There is little in Barrett’s body of work that demonstrates a commitment to the ABA’s objective of eliminating bias in the legal profession and the justice system. Nor is there any indication of commitment to the ABA’s goal of assuring meaningful access to justice for all persons and working for just laws that protect human rights. In fact, Barrett’s articles and speeches show worrisome biases, and they were well-documented by many of the presentations and questions during the Senate Judiciary Committee hearings.
And although the standing committee’s testimony at the confirmation hearings stated that the term “judicial temperament” included considerations of freedom from bias, the ABA’s presentation focused on Barrett’s collegiality, extraordinary listening skills, and calm, patient disposition, but not issues of bias.
Since the ABA and NAWL statements issued, and after the Senate Judiciary Committee concluded its rushed hearings, it has been reported that Barrett recently served on the board of a Christian school system that did not admit children of same-sex parents, and did not hire gay and lesbian teachers.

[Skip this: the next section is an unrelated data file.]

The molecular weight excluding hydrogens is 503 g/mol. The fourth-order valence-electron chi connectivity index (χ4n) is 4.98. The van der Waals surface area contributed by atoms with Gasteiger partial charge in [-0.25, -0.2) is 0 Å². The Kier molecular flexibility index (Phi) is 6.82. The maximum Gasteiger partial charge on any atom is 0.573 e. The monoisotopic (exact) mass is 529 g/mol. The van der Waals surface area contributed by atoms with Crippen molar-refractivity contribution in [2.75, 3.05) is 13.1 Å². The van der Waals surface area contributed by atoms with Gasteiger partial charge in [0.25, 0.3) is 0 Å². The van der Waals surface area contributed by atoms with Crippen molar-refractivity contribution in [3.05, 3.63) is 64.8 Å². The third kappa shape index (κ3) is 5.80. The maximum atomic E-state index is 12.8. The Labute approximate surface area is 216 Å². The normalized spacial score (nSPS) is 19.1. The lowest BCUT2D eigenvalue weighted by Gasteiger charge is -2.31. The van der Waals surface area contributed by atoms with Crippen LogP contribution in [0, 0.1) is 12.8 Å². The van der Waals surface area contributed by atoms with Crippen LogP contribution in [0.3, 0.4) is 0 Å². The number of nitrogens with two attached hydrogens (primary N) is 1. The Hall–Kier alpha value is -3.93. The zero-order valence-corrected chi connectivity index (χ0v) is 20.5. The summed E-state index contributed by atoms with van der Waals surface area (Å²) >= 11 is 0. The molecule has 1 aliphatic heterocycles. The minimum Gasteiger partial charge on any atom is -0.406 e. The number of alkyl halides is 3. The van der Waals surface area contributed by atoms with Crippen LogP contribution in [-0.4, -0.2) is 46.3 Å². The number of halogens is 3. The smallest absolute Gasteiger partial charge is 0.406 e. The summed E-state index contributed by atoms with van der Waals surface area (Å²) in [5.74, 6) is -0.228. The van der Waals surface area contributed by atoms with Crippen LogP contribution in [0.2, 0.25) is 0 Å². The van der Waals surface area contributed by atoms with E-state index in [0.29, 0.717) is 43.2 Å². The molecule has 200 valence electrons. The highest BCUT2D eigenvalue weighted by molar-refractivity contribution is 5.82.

LGBTQ rights remain tenuous, notwithstanding the Supreme Court’s Obergefell decision legalizing same sex marriage. In fact, just recently, Justices Clarence Thomas and Samuel Alito publicly expressed a willingness to revisit Obergefell. At her hearings, Barrett refused to state that she considered Obergefell settled law, and her prior statements reinforce fears that she will not uphold existing protections for LGBTQ individuals.
The American Bar Association, as the voice of the legal profession, must ensure that those who serve in our justice system have a demonstrated commitment to the fundamental goals that are the foundation of the ABA’s work. Ensuring that judges are smart, temperate, honest, and collegial should be the baseline, not the final result of the analysis.
This column does not necessarily reflect the opinion of The Bureau of National Affairs, Inc. or its owners.
Lauren Stiller Rikleen, president of the Rikleen Institute for Strategic Leadership and a former law firm partner, speaks, trains, and consults on diversity, inclusion, and the creation of a respectful workplace culture. She is the author of “The Shield of Silence: How Power Perpetuates a Culture of Harassment and Bullying in the Workplace,” and “You Raised Us, Now Work With Us.” She is also a member of the steering committee of Lawyers Defending American Democracy and former president of the Boston Bar Association.